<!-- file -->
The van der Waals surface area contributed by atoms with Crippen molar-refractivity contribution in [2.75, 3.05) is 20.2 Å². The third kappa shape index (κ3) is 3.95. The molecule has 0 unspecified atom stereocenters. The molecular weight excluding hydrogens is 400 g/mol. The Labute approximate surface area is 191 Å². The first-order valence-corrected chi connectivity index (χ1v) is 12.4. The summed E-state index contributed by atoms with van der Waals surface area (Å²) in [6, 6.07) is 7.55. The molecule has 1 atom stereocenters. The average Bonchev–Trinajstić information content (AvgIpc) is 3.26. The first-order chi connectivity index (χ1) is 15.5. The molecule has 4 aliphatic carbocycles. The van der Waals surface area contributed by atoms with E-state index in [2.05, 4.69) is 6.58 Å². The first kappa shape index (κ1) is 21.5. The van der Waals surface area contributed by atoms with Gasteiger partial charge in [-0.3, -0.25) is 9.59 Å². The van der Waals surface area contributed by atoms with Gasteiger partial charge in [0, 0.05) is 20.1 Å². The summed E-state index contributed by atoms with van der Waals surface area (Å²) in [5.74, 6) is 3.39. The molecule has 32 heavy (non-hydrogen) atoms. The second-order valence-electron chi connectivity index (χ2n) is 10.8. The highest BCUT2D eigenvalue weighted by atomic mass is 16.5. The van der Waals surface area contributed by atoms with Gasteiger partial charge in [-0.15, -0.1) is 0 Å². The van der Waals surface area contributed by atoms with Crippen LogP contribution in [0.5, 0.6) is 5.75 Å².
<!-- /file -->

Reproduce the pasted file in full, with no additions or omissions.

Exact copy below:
The van der Waals surface area contributed by atoms with Crippen molar-refractivity contribution in [2.75, 3.05) is 20.2 Å². The third kappa shape index (κ3) is 3.95. The molecule has 0 unspecified atom stereocenters. The molecular weight excluding hydrogens is 400 g/mol. The Labute approximate surface area is 191 Å². The first-order valence-corrected chi connectivity index (χ1v) is 12.4. The summed E-state index contributed by atoms with van der Waals surface area (Å²) in [6, 6.07) is 7.55. The molecule has 1 atom stereocenters. The average Bonchev–Trinajstić information content (AvgIpc) is 3.26. The first-order chi connectivity index (χ1) is 15.5. The molecule has 4 aliphatic carbocycles. The van der Waals surface area contributed by atoms with E-state index in [2.05, 4.69) is 6.58 Å². The first kappa shape index (κ1) is 21.5. The van der Waals surface area contributed by atoms with Gasteiger partial charge in [-0.3, -0.25) is 9.59 Å². The van der Waals surface area contributed by atoms with Gasteiger partial charge in [0, 0.05) is 20.1 Å². The summed E-state index contributed by atoms with van der Waals surface area (Å²) in [5.74, 6) is 3.39. The molecule has 32 heavy (non-hydrogen) atoms. The second-order valence-electron chi connectivity index (χ2n) is 10.8. The highest BCUT2D eigenvalue weighted by atomic mass is 16.5. The van der Waals surface area contributed by atoms with Gasteiger partial charge in [-0.15, -0.1) is 0 Å². The van der Waals surface area contributed by atoms with Crippen LogP contribution in [0.5, 0.6) is 5.75 Å².